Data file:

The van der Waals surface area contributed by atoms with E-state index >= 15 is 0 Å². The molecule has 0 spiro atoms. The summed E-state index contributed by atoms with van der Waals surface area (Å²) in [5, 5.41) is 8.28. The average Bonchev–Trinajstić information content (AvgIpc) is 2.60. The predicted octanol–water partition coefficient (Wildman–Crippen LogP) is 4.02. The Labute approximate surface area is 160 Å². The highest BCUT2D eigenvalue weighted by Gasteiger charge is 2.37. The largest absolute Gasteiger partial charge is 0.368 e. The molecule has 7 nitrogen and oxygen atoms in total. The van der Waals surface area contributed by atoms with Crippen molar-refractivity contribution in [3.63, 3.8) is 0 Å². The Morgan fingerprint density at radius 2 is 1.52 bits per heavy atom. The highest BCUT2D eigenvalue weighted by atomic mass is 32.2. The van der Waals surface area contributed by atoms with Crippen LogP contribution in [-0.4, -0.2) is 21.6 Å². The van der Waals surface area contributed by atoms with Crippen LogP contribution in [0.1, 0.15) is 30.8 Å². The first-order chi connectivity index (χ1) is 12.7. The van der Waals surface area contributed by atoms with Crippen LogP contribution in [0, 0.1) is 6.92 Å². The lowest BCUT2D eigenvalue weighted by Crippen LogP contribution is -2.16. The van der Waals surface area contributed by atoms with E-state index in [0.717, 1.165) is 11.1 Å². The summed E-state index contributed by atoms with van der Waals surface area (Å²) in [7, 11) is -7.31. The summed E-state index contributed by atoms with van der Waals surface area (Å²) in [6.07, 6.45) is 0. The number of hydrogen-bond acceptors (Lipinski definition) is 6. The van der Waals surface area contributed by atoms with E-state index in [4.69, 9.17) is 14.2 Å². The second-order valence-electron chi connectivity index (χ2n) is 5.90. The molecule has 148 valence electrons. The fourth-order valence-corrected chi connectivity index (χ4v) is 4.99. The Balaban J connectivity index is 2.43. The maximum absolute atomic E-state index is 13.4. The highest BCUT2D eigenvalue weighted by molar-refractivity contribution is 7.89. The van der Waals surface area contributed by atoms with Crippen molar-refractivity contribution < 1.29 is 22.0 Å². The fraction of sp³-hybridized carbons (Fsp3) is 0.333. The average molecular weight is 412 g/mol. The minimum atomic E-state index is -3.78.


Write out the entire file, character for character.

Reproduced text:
The van der Waals surface area contributed by atoms with E-state index >= 15 is 0 Å². The molecule has 0 spiro atoms. The summed E-state index contributed by atoms with van der Waals surface area (Å²) in [5, 5.41) is 8.28. The average Bonchev–Trinajstić information content (AvgIpc) is 2.60. The predicted octanol–water partition coefficient (Wildman–Crippen LogP) is 4.02. The Labute approximate surface area is 160 Å². The highest BCUT2D eigenvalue weighted by Gasteiger charge is 2.37. The largest absolute Gasteiger partial charge is 0.368 e. The molecule has 7 nitrogen and oxygen atoms in total. The van der Waals surface area contributed by atoms with Crippen molar-refractivity contribution in [3.63, 3.8) is 0 Å². The Morgan fingerprint density at radius 2 is 1.52 bits per heavy atom. The highest BCUT2D eigenvalue weighted by atomic mass is 32.2. The van der Waals surface area contributed by atoms with Crippen LogP contribution in [-0.4, -0.2) is 21.6 Å². The van der Waals surface area contributed by atoms with Crippen LogP contribution in [0.1, 0.15) is 30.8 Å². The first-order chi connectivity index (χ1) is 12.7. The van der Waals surface area contributed by atoms with Crippen LogP contribution in [0, 0.1) is 6.92 Å². The lowest BCUT2D eigenvalue weighted by Crippen LogP contribution is -2.16. The van der Waals surface area contributed by atoms with E-state index in [0.717, 1.165) is 11.1 Å². The summed E-state index contributed by atoms with van der Waals surface area (Å²) in [7, 11) is -7.31. The summed E-state index contributed by atoms with van der Waals surface area (Å²) in [6.07, 6.45) is 0. The number of hydrogen-bond acceptors (Lipinski definition) is 6. The van der Waals surface area contributed by atoms with E-state index in [4.69, 9.17) is 14.2 Å². The second-order valence-electron chi connectivity index (χ2n) is 5.90. The molecule has 148 valence electrons. The fourth-order valence-corrected chi connectivity index (χ4v) is 4.99. The Balaban J connectivity index is 2.43. The maximum absolute atomic E-state index is 13.4. The highest BCUT2D eigenvalue weighted by molar-refractivity contribution is 7.89. The van der Waals surface area contributed by atoms with Crippen molar-refractivity contribution < 1.29 is 22.0 Å². The fraction of sp³-hybridized carbons (Fsp3) is 0.333. The average molecular weight is 412 g/mol. The minimum atomic E-state index is -3.78.